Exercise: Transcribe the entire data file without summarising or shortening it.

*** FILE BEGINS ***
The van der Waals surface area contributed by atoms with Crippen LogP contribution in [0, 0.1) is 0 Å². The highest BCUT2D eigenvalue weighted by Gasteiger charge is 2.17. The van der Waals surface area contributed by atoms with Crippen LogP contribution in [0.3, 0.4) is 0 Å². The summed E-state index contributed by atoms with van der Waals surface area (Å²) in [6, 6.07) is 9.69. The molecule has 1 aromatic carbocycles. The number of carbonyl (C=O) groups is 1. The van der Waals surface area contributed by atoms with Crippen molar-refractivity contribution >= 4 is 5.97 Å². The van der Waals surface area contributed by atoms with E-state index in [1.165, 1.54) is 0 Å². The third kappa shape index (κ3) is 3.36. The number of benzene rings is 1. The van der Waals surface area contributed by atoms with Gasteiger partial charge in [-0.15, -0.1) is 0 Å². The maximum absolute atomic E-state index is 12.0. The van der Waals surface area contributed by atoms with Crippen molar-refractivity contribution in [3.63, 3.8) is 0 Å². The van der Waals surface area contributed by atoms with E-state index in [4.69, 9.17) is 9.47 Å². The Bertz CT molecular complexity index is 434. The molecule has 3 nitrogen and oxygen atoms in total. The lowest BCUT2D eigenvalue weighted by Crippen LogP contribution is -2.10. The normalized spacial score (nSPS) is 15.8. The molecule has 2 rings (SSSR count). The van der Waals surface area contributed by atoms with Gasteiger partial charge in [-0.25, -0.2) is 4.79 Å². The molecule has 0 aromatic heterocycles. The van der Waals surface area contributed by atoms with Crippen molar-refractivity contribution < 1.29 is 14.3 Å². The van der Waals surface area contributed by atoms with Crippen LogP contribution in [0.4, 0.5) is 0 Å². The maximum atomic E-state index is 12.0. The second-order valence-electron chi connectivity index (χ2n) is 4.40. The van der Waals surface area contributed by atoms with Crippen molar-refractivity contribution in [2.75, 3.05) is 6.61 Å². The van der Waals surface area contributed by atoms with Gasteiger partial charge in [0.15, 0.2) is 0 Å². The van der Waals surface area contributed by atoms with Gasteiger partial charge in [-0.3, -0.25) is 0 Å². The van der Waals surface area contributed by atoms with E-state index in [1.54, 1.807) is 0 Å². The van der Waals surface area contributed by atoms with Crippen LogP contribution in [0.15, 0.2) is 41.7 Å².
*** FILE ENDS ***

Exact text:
The van der Waals surface area contributed by atoms with Crippen LogP contribution in [0, 0.1) is 0 Å². The highest BCUT2D eigenvalue weighted by Gasteiger charge is 2.17. The van der Waals surface area contributed by atoms with Crippen LogP contribution in [0.3, 0.4) is 0 Å². The summed E-state index contributed by atoms with van der Waals surface area (Å²) in [6, 6.07) is 9.69. The molecule has 1 aromatic carbocycles. The number of carbonyl (C=O) groups is 1. The van der Waals surface area contributed by atoms with Crippen molar-refractivity contribution >= 4 is 5.97 Å². The van der Waals surface area contributed by atoms with E-state index in [1.165, 1.54) is 0 Å². The third kappa shape index (κ3) is 3.36. The number of benzene rings is 1. The van der Waals surface area contributed by atoms with Gasteiger partial charge in [-0.15, -0.1) is 0 Å². The maximum absolute atomic E-state index is 12.0. The van der Waals surface area contributed by atoms with Crippen molar-refractivity contribution in [3.63, 3.8) is 0 Å². The van der Waals surface area contributed by atoms with E-state index in [4.69, 9.17) is 9.47 Å². The Bertz CT molecular complexity index is 434. The molecule has 3 nitrogen and oxygen atoms in total. The lowest BCUT2D eigenvalue weighted by Crippen LogP contribution is -2.10. The normalized spacial score (nSPS) is 15.8. The molecule has 2 rings (SSSR count). The van der Waals surface area contributed by atoms with Gasteiger partial charge in [-0.25, -0.2) is 4.79 Å². The molecule has 0 aromatic heterocycles. The van der Waals surface area contributed by atoms with Crippen molar-refractivity contribution < 1.29 is 14.3 Å². The van der Waals surface area contributed by atoms with Crippen LogP contribution in [0.4, 0.5) is 0 Å². The maximum atomic E-state index is 12.0. The second-order valence-electron chi connectivity index (χ2n) is 4.40. The van der Waals surface area contributed by atoms with Crippen molar-refractivity contribution in [2.75, 3.05) is 6.61 Å². The van der Waals surface area contributed by atoms with Gasteiger partial charge in [0.15, 0.2) is 0 Å². The van der Waals surface area contributed by atoms with Gasteiger partial charge in [-0.3, -0.25) is 0 Å². The van der Waals surface area contributed by atoms with E-state index in [1.54, 1.807) is 0 Å². The van der Waals surface area contributed by atoms with Crippen LogP contribution in [0.15, 0.2) is 41.7 Å².